Our city is comprised of newcomers excited about making this nature-filled place their new home and long-time residents who continue to revel in Ridgefield’s picturesque surroundings, family-friendly neighborhoods and parks, and a strong sense of community.
Add to it Main Street America charm and major employers, and you’ll find that Ridgefield offers a piece of paradise for those who want to get away from the Big City… but not too far away.
With its ample supply of open land and major infrastructure in place, Ridgefield is ready to proceed with quality development. Significant projects on the horizon in Ridgefield’s future include the construction of a Clark College satellite campus, a new Peace Health facility, and the commercial development of the Port of Ridgefield’s 40-acre waterfront site – a natural extension of the downtown area.
With Ridgefield’s commitment to quality in everything it undertakes – public parks and trails, community events, schools, business development, and more – it makes a great place to call home for you or your business. Visitors will find it welcoming here, too!
Ridgefield offers the best of life in a small community while being in close proximity to the Portland-Vancouver metro area, which offers a world-class food scene, theater, ballet, professional sports events, and more.
- 20 min. to Portland, OR
- 20 min. to Portland Int’l Airport
- 2.5 hours south of Seattle
- On the I-5 Discovery Corridor
Whether you are a long-time resident, new to town or visiting for the first time, we encourage you to explore and enjoy all that Ridgefield has to offer.
Nature and Recreation
Opportunities for outdoor recreation are plentiful here. Adventure via kayak or canoe along a 21-mile long water trail, explore parks and woodland trails, take to the water to fish or go boating, or scout for birds and other abundant wildlife in the 5,300-acre Ridgefield National Wildlife Refuge, which serves as Ridgefield’s backyard. Nestled between the city and the Columbia River, the Refuge is a haven for both wildlife and nature lovers.
Ridgefield’s inviting small town atmosphere, the walkable main streets and animated store fronts are some of the City’s greatest assets. Take a stroll around downtown and you’ll see historic landmarks, charming shops, boutiques, restaurants, a community library, local artistry, beautiful parks and picturesque neighborhoods. Nearby you will find a historic cemetery, multiple wineries including wine ice cream and an 18-hole golf course. The City is in the process of completing a recreational loop system of pathways to connect the downtown area with neighborhoods with schools, parks, and the waterfront. The pathways are multi-use and shared by walkers, runners, bikers, and pets.
In addition to inviting local shops and eateries, Ridgefield is known for its community events. Join us for music, fun, food and family-friendly activities as we celebrate our heritage and our surroundings: hit the local water trails at Big Paddle, celebrate the Fourth of July with an old-fashioned parade, enjoy family games and outdoor movie nights during Tuesdays in the Park, and welcome the birds back to their winter home in the Refuge with hikes, crafts, bluegrass music, birding tours and more at Birdfest and Bluegrass – and those are just a few of our events! You can also join us at First Saturdays and enjoy theme-related events and activities that will include local artists displaying their work, sidewalk chalk drawing contests, athletic events, and shopping. You’ll also find the Farmer’s Market(link is external), sidewalk sales, outdoor concerts, and food vendors that enhance the festive atmosphere.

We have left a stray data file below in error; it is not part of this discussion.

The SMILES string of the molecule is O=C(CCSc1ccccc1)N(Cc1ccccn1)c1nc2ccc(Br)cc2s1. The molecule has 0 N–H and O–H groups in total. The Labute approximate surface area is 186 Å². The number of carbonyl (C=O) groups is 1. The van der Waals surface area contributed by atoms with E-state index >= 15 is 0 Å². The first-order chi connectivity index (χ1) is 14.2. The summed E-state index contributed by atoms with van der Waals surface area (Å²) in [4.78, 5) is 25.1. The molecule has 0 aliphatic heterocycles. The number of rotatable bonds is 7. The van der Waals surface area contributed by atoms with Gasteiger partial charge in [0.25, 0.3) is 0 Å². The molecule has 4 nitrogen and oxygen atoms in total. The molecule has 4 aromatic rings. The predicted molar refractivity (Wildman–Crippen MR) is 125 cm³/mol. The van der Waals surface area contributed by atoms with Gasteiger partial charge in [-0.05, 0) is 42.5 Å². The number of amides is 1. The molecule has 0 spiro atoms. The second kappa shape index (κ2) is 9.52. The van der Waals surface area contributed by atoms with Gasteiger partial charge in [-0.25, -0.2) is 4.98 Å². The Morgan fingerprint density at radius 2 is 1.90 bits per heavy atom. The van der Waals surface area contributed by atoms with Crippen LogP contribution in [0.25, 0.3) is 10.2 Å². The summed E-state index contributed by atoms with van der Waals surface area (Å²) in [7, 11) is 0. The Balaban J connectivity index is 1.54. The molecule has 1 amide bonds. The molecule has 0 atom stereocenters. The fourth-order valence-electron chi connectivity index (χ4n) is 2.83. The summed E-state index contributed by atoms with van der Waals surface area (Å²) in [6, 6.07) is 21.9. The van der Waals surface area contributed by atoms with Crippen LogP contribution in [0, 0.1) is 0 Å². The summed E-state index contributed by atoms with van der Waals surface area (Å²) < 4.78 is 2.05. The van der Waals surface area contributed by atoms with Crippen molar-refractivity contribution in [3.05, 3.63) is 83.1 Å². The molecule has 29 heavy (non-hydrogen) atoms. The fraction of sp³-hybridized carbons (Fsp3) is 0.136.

Local and Regional Information
Ridgefield is in the pastoral, rolling hills countryside of northern Clark County, Washington. Ridgefield is notable for the significant Native American and Lewis and Clark Expedition history of the area, but is also the home of the Ridgefield National Wildlife Refuge, a primary reserve for migrating waterfowl on the Pacific Flyway, and the Ridgefield High School “Spudders” (reflecting the area’s potato-farming heritage).
While the city, itself is relatively modest in size, the geographic area that is locally also called Ridgefield is quite a bit larger, extending from the Columbia River to its immediate west, the Lewis River to the north, several miles past Interstate 5 to the east, and south nearly to Vancouver, Washington.
Early Ridgefield settlers built a vibrant agricultural and forestry-based economy, followed by growth in the industrial and shipping sectors with the creation of the Interstate 5 junction and the expansion of the Port of Ridgefield(link is external). The I-5 junction has experienced and is planned to see significant commercial and industrial growth. State Route 501, also known as Pioneer Street, acts as the primary transportation corridor connecting downtown and the I-5 Junction.
Main Avenue and Hillhurst Road are north-south connectors that reflect over 100 years of settlement, with a mix of old historic residential structures interspersed with modern subdivisions. Ridgefield is working to maintain and improve the quality of existing residences while encouraging the development of new neighborhoods that have distinctive and individual character, pedestrian friendly amenities and parks.